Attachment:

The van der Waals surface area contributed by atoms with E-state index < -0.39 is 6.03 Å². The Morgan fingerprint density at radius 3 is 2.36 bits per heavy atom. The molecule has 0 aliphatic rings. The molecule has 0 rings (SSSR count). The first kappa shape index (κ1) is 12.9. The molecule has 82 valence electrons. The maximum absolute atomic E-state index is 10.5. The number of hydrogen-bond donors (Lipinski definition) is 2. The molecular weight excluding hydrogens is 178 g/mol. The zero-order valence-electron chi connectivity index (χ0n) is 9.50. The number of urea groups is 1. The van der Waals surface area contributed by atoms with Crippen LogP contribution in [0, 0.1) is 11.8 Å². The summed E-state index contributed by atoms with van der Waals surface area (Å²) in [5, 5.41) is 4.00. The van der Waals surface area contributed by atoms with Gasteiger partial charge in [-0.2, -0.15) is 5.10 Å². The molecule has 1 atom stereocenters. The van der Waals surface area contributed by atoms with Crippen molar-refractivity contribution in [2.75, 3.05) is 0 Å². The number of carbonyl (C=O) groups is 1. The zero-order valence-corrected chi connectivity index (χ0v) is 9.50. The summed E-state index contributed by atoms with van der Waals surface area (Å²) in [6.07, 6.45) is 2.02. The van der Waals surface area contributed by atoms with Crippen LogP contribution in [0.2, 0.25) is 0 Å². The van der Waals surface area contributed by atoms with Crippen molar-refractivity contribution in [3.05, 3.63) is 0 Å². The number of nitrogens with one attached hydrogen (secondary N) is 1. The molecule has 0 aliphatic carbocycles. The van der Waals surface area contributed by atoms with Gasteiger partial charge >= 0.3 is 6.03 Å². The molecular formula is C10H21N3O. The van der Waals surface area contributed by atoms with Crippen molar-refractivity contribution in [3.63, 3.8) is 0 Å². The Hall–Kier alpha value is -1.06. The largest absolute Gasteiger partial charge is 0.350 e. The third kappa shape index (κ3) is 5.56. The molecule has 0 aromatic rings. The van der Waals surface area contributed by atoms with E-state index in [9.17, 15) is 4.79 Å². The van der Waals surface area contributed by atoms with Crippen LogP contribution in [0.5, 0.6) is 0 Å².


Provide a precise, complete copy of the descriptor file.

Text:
The van der Waals surface area contributed by atoms with E-state index < -0.39 is 6.03 Å². The Morgan fingerprint density at radius 3 is 2.36 bits per heavy atom. The molecule has 0 aliphatic rings. The molecule has 0 rings (SSSR count). The first kappa shape index (κ1) is 12.9. The molecule has 82 valence electrons. The maximum absolute atomic E-state index is 10.5. The number of hydrogen-bond donors (Lipinski definition) is 2. The molecular weight excluding hydrogens is 178 g/mol. The zero-order valence-electron chi connectivity index (χ0n) is 9.50. The number of urea groups is 1. The van der Waals surface area contributed by atoms with Crippen LogP contribution in [0, 0.1) is 11.8 Å². The summed E-state index contributed by atoms with van der Waals surface area (Å²) in [5, 5.41) is 4.00. The van der Waals surface area contributed by atoms with Gasteiger partial charge in [-0.2, -0.15) is 5.10 Å². The molecule has 1 atom stereocenters. The van der Waals surface area contributed by atoms with Crippen molar-refractivity contribution in [2.75, 3.05) is 0 Å². The number of carbonyl (C=O) groups is 1. The zero-order valence-corrected chi connectivity index (χ0v) is 9.50. The summed E-state index contributed by atoms with van der Waals surface area (Å²) in [6.07, 6.45) is 2.02. The van der Waals surface area contributed by atoms with Crippen LogP contribution in [0.2, 0.25) is 0 Å². The van der Waals surface area contributed by atoms with Crippen molar-refractivity contribution in [3.05, 3.63) is 0 Å². The number of nitrogens with one attached hydrogen (secondary N) is 1. The molecule has 0 aliphatic carbocycles. The van der Waals surface area contributed by atoms with Gasteiger partial charge >= 0.3 is 6.03 Å². The molecular formula is C10H21N3O. The van der Waals surface area contributed by atoms with Crippen molar-refractivity contribution in [3.63, 3.8) is 0 Å². The Hall–Kier alpha value is -1.06. The largest absolute Gasteiger partial charge is 0.350 e. The third kappa shape index (κ3) is 5.56. The molecule has 0 aromatic rings. The van der Waals surface area contributed by atoms with E-state index in [9.17, 15) is 4.79 Å². The van der Waals surface area contributed by atoms with Crippen LogP contribution in [0.5, 0.6) is 0 Å².